Whereas we can see similar phenomena in many individualistic societies across the world, particularly in western countries who have inculcated this philosophy under the ‘freedom of though and expression’ banner; in Bengal, the disparity of the common, mostly uneducated masses of Bengal and this very intelligentsia has created this problem of haves and have-nots at a very individual level. On this line of thought, the political system on one hand has encouraged this disparity through blatant propaganda of this intelligentsia, and on the other hand has encouraged formation of quasi-groups (note that individuals in these groups have still not adapted working in a collective teamwork based approach, unlike in many other parts of India) to counter this very intelligentsia. This has led to problems of labor unrest, low productivity and local illegal syndicates in Bengal, whereas today the real intelligentsia have slowly moved out to greener pastures.

As an example, in one specific instance, in a particular university a professor emeritus associated with it gave his whole life’s earnings to build a laboratory for the university to both further his research and encourage students to leverage it. When he retired, the local syndicate (in Bengal, politics still hold a sway over educational institutions) barred him from even entering the university premises, let alone the lab. The result over time was that, the expensive equipments were taken away and possibly sold off for the “betterment of local infrastructure” which essentially meant feeding the goons that represented the syndicate. You can easily guess what the professor would have naturally done.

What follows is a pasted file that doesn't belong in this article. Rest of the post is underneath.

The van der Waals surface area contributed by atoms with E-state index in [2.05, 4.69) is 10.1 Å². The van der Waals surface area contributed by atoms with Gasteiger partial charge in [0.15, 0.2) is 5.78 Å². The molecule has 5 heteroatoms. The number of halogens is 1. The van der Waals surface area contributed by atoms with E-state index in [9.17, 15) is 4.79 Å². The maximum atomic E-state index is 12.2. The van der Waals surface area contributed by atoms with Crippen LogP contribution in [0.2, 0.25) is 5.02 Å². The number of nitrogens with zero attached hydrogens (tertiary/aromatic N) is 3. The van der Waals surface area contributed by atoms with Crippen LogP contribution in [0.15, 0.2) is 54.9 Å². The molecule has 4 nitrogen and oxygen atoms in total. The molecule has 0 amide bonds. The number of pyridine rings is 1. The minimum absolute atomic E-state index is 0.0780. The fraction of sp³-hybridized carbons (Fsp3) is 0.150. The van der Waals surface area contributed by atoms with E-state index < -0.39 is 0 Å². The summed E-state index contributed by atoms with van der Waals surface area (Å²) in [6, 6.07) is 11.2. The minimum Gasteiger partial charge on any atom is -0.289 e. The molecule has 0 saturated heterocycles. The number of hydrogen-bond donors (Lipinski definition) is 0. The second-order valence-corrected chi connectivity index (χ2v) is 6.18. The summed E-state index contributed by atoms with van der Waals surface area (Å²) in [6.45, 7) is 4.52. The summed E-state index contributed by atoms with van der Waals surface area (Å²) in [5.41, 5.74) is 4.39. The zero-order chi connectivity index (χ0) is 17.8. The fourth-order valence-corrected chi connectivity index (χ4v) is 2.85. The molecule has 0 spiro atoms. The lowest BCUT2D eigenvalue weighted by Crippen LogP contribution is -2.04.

Today, with the high political polarity that Bengal experiences day in and day out, the common Bengali fails to realise that irrespective of the party he or she supports so passionately, it is the Bengali as the people or race who has dug its own grave. I, being a common Bengali, was failing to realise this when I was in school years back; even I, at that point of time, joined other Bengalis in criticising such views that came from the likes of Nirad C. Chowdhury, an erstwhile well known writer then settled abroad (possibly in the UK). The realisation came when I moved out of this part of the country in search of a job; it was a bird’s eye view which showed, whatever political faction each of this class of people fought for – all individual wars as any essence of teamwork has been still missing – each of them looked the same; a quintessential Bengali.

Can this be changed?

Courage, a Divorce and a Kid

Mou is a simple lady from a quintessential conservative Bengali [Indian] family, with a lovely daughter named Sharmi. Long years of marriage coupled with the lure of a different enchanting woman were enough reasons for her husband, Deban, to forsake her; a lure so strong and a drudgery so dreadful that Deban did not even have time to think for a moment that along with her good wife goes away her lovely daughter. And what happens to the tears that incessantly flows down through Mou’s eyes? What happens to Mou when every time her daughter asks why her dad left them?

It is a story of sheer determination and courage that Mou, together with her little daughter, show – facing all the odds and aftermath of the divorce, and finding solace in the company of a few old people they called their family. But then, doesn’t life take a U-turn?

Sharmi grows up to be an independent and determined woman, with courage equal to that of her mother if not more. But does she think of any retribution towards her father for the pain she and her mother had suffered for so long?

Read on to find out more in the “Life Takes A You-Turn”, a novel that is about two women, and their mothers from whom they inherited their characters, brought together by their fate.

Get it at amazon sites worldwide, either in kindle reader, or as a paperback [availability varies with respect to the specific country’s site].